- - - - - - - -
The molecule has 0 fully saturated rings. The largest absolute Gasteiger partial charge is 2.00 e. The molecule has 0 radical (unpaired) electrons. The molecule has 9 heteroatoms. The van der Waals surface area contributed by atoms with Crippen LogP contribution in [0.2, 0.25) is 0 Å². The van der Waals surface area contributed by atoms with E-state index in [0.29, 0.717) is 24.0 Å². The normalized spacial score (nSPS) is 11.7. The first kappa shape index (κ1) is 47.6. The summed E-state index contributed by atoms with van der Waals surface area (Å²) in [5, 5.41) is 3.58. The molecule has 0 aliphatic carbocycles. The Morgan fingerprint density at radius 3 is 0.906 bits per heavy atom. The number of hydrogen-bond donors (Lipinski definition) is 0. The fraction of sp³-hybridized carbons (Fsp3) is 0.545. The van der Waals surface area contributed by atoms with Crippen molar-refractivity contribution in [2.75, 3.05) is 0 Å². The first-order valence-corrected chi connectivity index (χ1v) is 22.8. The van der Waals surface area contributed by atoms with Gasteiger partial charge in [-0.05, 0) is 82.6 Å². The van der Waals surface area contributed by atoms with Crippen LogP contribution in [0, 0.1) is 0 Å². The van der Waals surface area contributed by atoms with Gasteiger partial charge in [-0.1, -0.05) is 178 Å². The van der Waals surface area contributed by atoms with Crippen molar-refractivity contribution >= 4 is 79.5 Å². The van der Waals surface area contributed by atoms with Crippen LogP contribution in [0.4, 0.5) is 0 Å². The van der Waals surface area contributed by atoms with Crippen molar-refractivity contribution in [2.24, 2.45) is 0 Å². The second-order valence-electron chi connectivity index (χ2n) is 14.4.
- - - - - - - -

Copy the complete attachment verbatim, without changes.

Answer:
The molecule has 0 fully saturated rings. The largest absolute Gasteiger partial charge is 2.00 e. The molecule has 0 radical (unpaired) electrons. The molecule has 9 heteroatoms. The van der Waals surface area contributed by atoms with Crippen LogP contribution in [0.2, 0.25) is 0 Å². The van der Waals surface area contributed by atoms with E-state index in [0.29, 0.717) is 24.0 Å². The normalized spacial score (nSPS) is 11.7. The first kappa shape index (κ1) is 47.6. The summed E-state index contributed by atoms with van der Waals surface area (Å²) in [5, 5.41) is 3.58. The molecule has 0 aliphatic carbocycles. The Morgan fingerprint density at radius 3 is 0.906 bits per heavy atom. The number of hydrogen-bond donors (Lipinski definition) is 0. The fraction of sp³-hybridized carbons (Fsp3) is 0.545. The van der Waals surface area contributed by atoms with Crippen molar-refractivity contribution in [2.75, 3.05) is 0 Å². The first-order valence-corrected chi connectivity index (χ1v) is 22.8. The van der Waals surface area contributed by atoms with Gasteiger partial charge in [-0.05, 0) is 82.6 Å². The van der Waals surface area contributed by atoms with Crippen LogP contribution in [0, 0.1) is 0 Å². The van der Waals surface area contributed by atoms with Gasteiger partial charge in [-0.1, -0.05) is 178 Å². The van der Waals surface area contributed by atoms with Crippen molar-refractivity contribution >= 4 is 79.5 Å². The van der Waals surface area contributed by atoms with Crippen LogP contribution in [0.4, 0.5) is 0 Å². The van der Waals surface area contributed by atoms with Crippen molar-refractivity contribution in [2.24, 2.45) is 0 Å². The second-order valence-electron chi connectivity index (χ2n) is 14.4.